• verbal abuse, anger-related incidents
• sabotage, vandalism, property damage
• intimidation, threats (direct or indirect)
• physically aggressive acts
• pushing, physical assault
• psychological trauma
• harassment, stalking
• use of a weapon
• arson, rape, murder

While it might not be possible to accurately predict all episodes of workplace violence, it’s helpful if employees know the indicators and behaviours that might signal an increased risk for violence.

Particularly take note if there is a drastic change in behaviour, the frequency and intensity of behaviour becomes disruptive, or the person is exhibiting many of the warning behaviours (rather than just one or a few).

Warning signs may include:

• inability to manage anger including scowling, sneering, outbursts of swearing or slamming doors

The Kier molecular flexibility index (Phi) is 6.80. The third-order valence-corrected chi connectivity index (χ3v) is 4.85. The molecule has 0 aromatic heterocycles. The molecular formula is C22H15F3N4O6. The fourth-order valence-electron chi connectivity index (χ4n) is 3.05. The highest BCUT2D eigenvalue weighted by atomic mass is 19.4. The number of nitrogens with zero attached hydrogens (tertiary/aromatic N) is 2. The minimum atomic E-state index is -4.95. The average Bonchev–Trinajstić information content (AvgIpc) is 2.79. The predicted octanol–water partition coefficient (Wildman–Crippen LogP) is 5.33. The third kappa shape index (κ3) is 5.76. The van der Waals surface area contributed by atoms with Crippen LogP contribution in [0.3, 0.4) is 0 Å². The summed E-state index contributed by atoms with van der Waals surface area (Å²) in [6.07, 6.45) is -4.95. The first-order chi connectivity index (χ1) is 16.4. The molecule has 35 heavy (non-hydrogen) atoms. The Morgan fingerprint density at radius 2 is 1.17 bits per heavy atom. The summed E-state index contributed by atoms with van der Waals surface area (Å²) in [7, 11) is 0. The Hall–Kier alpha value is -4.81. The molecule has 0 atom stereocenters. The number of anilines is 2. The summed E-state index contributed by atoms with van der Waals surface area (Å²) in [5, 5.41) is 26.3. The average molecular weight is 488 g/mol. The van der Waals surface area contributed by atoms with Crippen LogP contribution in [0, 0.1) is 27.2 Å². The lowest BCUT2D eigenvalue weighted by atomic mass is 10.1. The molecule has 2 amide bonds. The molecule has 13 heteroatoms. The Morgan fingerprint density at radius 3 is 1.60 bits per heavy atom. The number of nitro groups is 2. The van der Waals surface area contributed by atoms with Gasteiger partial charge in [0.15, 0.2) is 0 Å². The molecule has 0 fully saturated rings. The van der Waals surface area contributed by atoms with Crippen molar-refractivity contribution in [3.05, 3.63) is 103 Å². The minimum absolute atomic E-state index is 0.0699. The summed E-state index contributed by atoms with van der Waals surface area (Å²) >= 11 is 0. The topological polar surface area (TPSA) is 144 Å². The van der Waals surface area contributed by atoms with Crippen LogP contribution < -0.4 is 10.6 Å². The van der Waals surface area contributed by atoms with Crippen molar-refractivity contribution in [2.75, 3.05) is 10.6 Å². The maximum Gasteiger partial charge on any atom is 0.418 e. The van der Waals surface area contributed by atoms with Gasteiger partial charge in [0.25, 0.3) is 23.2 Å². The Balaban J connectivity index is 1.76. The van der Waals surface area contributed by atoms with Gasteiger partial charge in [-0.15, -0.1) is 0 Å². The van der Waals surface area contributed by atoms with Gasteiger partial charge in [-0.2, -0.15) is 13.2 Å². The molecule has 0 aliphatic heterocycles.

• overreaction to company policies or persistent complaining about unfair treatment
• aggressive behaviour, exaggerated or violent gestures, clenched jaws, or fists
• unexplained absenteeism, change in behaviour or decline in job performance
• holds grudges and verbalizes wish that something bad happen to another person
• paranoia, increased mood swings, or erratic emotional responses
• depression, withdrawal, or suicidal comments
• repeated direct or veiled threats to harm others
• sudden and unpredictable change in energy level
• persistent, unwanted romantic interest in a co-worker
• consistently and/or aggressively violating personal space
• obsession with weapons
• excessive use of alcohol or drugs
• poor personal hygiene or signs of extreme fatigue

These situations may cause issues with identifying potential future workplace violence.

Employees or management may mistake or ignore warning signs of violent tendencies because they believe that it is none of their business, the indicators don’t seem to add up to anything worth reporting, or the behaviour is excused as being typically characteristic for that person.